New Frontiers in Learning’s Individualized College Transition Plan is a unique program for students that have been accepted to, and are getting ready to attend college. Students will work one-on-one with their coach to gain a better understanding of the differences between high school and college, as well as identify the resources available on the campus they will be attending. Students will develop strategies and systems to access resources on their respective campus while focusing on five critical skill areas:



It is important for students transitioning to college to have key foundational knowledge and skills to be able to comprehend text, write fluently, and perform basic math functions. Students develop such skills in collaboration with their individual coaches and use the backdrop of their academic responsibilities to develop these skills.


Executive Functioning Skills

Executive functioning skills are a set of processes that manage, control, and regulate one’s other cognitive processes, and include such skills as inhibition, planning, organization, and working memory. Students use their own assignments and responsibilities to build competence for survival in today’s world. Executive functioning instruction focuses on skills such as organization, planning, prioritizing, self-monitoring, goal setting, and time management.



Self-advocacy is the ability to represent oneself, one’s views, and interests. Students develop their ability to seek out appropriate supports and resources on campus when necessary, while receiving advocacy support from their coaches.  Self-advocacy coaching is an integral part of the college transition.


Social Communication

Social communication is a set of verbal and nonverbal skills that one utilizes in order to navigate relationships in work, life, and academia. Social communication skills are integral in students getting involved on campus, as well as developing relationships with fellow classmates and professors.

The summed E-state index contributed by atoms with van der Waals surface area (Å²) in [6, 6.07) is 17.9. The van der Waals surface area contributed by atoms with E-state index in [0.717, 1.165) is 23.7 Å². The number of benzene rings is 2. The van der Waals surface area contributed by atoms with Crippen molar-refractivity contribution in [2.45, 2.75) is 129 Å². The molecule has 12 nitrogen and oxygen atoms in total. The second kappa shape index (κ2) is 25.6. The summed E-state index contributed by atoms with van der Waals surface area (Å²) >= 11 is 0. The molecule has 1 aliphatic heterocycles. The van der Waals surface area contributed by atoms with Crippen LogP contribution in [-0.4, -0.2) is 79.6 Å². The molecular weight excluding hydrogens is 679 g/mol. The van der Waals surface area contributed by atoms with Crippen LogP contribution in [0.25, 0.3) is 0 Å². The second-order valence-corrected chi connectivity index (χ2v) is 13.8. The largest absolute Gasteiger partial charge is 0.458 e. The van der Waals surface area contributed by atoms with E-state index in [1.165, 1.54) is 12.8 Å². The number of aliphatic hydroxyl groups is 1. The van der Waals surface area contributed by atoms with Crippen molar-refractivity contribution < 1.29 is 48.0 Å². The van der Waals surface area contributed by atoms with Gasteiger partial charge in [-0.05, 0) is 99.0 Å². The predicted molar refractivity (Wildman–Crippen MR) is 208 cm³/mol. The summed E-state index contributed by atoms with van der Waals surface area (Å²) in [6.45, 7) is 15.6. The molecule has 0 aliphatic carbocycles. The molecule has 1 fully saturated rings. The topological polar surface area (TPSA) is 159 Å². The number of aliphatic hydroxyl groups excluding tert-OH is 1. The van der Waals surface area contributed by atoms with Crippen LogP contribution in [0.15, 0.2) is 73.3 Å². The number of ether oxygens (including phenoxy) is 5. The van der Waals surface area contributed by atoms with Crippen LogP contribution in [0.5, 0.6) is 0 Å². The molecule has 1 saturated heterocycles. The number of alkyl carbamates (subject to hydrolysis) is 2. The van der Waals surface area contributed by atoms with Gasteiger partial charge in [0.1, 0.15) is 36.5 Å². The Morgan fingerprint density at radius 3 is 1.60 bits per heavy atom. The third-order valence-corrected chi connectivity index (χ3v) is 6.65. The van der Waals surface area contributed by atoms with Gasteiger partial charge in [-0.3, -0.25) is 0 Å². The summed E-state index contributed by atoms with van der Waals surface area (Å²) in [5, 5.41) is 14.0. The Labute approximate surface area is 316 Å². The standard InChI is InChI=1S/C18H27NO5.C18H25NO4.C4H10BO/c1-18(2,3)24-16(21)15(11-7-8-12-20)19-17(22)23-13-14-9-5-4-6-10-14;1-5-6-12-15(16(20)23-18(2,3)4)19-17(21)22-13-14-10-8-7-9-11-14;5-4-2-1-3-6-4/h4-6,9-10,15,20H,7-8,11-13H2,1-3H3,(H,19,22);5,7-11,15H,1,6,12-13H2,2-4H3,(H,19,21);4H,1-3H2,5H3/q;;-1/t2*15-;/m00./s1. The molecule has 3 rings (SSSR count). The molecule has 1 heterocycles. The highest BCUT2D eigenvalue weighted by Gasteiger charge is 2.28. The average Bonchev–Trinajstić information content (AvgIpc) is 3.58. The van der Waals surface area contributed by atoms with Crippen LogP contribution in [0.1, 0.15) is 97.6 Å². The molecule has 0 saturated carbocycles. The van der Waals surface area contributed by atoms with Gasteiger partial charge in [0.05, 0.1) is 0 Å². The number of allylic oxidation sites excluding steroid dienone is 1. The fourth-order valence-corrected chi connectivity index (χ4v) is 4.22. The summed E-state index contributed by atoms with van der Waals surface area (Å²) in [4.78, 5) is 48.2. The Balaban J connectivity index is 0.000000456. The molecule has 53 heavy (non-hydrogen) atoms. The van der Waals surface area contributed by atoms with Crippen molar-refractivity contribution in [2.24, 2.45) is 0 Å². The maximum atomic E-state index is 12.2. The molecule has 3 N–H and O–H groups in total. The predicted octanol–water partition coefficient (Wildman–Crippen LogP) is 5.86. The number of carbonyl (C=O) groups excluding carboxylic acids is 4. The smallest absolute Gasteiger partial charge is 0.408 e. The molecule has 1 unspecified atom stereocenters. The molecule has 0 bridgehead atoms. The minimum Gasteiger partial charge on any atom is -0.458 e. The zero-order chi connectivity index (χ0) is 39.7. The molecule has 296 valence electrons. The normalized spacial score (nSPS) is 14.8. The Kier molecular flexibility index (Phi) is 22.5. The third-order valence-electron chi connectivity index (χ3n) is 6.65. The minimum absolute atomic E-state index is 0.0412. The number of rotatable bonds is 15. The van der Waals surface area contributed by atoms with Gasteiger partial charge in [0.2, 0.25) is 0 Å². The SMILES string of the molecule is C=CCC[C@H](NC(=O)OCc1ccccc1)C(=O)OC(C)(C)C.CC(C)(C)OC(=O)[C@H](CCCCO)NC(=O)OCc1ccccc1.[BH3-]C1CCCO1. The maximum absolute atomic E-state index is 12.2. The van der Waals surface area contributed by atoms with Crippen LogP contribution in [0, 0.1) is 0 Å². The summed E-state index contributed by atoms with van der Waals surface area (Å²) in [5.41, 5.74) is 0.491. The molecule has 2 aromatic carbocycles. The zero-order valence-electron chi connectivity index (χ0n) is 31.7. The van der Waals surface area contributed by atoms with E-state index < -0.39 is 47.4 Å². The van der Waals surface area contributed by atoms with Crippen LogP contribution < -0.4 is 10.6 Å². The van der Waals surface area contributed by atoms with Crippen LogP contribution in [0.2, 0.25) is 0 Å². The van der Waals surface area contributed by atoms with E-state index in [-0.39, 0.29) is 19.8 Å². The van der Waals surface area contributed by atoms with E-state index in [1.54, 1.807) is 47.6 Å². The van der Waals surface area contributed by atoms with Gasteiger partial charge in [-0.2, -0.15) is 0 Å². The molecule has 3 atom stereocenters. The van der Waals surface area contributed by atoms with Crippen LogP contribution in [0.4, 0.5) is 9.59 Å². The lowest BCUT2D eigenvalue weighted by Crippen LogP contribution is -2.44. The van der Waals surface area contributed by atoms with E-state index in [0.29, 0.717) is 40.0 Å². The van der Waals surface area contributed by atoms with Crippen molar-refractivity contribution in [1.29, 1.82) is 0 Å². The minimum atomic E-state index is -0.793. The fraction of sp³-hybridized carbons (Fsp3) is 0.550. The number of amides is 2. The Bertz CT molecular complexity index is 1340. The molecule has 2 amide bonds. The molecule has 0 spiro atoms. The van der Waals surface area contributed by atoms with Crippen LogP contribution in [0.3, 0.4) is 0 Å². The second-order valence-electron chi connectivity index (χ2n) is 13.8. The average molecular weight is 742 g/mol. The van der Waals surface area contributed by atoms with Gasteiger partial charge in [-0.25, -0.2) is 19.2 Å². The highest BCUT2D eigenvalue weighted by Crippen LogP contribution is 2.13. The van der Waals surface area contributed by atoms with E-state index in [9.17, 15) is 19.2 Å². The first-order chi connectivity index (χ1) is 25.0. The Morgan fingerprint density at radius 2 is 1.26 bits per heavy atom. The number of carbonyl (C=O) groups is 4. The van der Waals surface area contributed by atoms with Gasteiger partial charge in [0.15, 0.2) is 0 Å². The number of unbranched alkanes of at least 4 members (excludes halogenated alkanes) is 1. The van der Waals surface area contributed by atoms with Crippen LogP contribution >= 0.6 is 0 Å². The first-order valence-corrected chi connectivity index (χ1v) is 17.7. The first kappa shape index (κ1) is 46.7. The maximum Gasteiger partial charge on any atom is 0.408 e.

Residential Life & Independent Living

For most of our students, going away to college will be their first time living alone or with roommates.  We customize our approach to each student to ensure a smooth college transition. Whether they need help learning the basics of cooking and cleaning, or how to get along with roommates, NFIL will help them succeed.


In addition to these skills, college transition topics include:

  • How to break down college syllabi.

  • Scheduling, time management, and organization of aspects of college such as classes, free time, studying, etc.

  • How to get involved in campus clubs and activities.

  • Living with a roommate.

  • Self-advocacy at intake meetings.

  • Accessing accommodations.

  • Self-monitoring, help-seeking, and the identification of support available on campus.

Virtual Coaching

How does it work?

Virtual coaching allows for a coach and client to interact electronically, via platforms such as Skype, GoTo Meeting, or Google Hangouts. The individuals set a coaching schedule on a consistent and regular basis, that can be supplemented with additional sessions as needed to encourage follow through and accountability. The sessions can range from daily check-ins, to longer sessions weekly or several times per week, depending on each individual’s unique needs and goals.


Virtual coaching can be a great alternative to in-person coaching when individuals live in an area outside of our geographical reach, are unable to travel to an in-person session, or are more comfortable with receiving coaching in one’s own environment. Virtual coaching sessions allow for supports that are easily accessible, flexible in scheduling, not limited by travel time, and more available on an as-needed basis.


Ideal Candidates

Those that might not be able to travel independently, that need flexibility, that want extra daily support, and those who are geographically not able to have in person sessions.